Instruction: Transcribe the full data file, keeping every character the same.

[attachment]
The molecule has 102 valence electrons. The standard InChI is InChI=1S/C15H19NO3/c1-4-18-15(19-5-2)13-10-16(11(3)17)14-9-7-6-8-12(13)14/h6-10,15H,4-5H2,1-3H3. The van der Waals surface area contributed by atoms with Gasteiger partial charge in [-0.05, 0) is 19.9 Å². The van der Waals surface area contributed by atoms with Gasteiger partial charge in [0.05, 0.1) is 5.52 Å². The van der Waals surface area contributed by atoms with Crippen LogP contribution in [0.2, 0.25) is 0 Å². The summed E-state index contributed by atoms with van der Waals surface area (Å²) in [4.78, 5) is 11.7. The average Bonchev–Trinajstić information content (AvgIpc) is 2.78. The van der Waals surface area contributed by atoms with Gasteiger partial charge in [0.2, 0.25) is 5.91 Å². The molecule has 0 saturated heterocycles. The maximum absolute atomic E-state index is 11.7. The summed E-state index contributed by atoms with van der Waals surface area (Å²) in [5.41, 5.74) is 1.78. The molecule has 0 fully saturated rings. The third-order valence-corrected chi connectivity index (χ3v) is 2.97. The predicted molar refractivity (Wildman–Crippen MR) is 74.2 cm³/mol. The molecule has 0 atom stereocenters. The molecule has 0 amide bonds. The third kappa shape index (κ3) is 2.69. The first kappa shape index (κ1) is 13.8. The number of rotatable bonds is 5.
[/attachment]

The molecule has 102 valence electrons. The standard InChI is InChI=1S/C15H19NO3/c1-4-18-15(19-5-2)13-10-16(11(3)17)14-9-7-6-8-12(13)14/h6-10,15H,4-5H2,1-3H3. The van der Waals surface area contributed by atoms with Gasteiger partial charge in [-0.05, 0) is 19.9 Å². The van der Waals surface area contributed by atoms with Gasteiger partial charge in [0.05, 0.1) is 5.52 Å². The van der Waals surface area contributed by atoms with Crippen LogP contribution in [0.2, 0.25) is 0 Å². The summed E-state index contributed by atoms with van der Waals surface area (Å²) in [4.78, 5) is 11.7. The average Bonchev–Trinajstić information content (AvgIpc) is 2.78. The van der Waals surface area contributed by atoms with Gasteiger partial charge in [0.2, 0.25) is 5.91 Å². The molecule has 0 saturated heterocycles. The maximum absolute atomic E-state index is 11.7. The summed E-state index contributed by atoms with van der Waals surface area (Å²) in [5.41, 5.74) is 1.78. The molecule has 0 fully saturated rings. The third-order valence-corrected chi connectivity index (χ3v) is 2.97. The predicted molar refractivity (Wildman–Crippen MR) is 74.2 cm³/mol. The molecule has 0 atom stereocenters. The molecule has 0 amide bonds. The third kappa shape index (κ3) is 2.69. The first kappa shape index (κ1) is 13.8. The number of rotatable bonds is 5.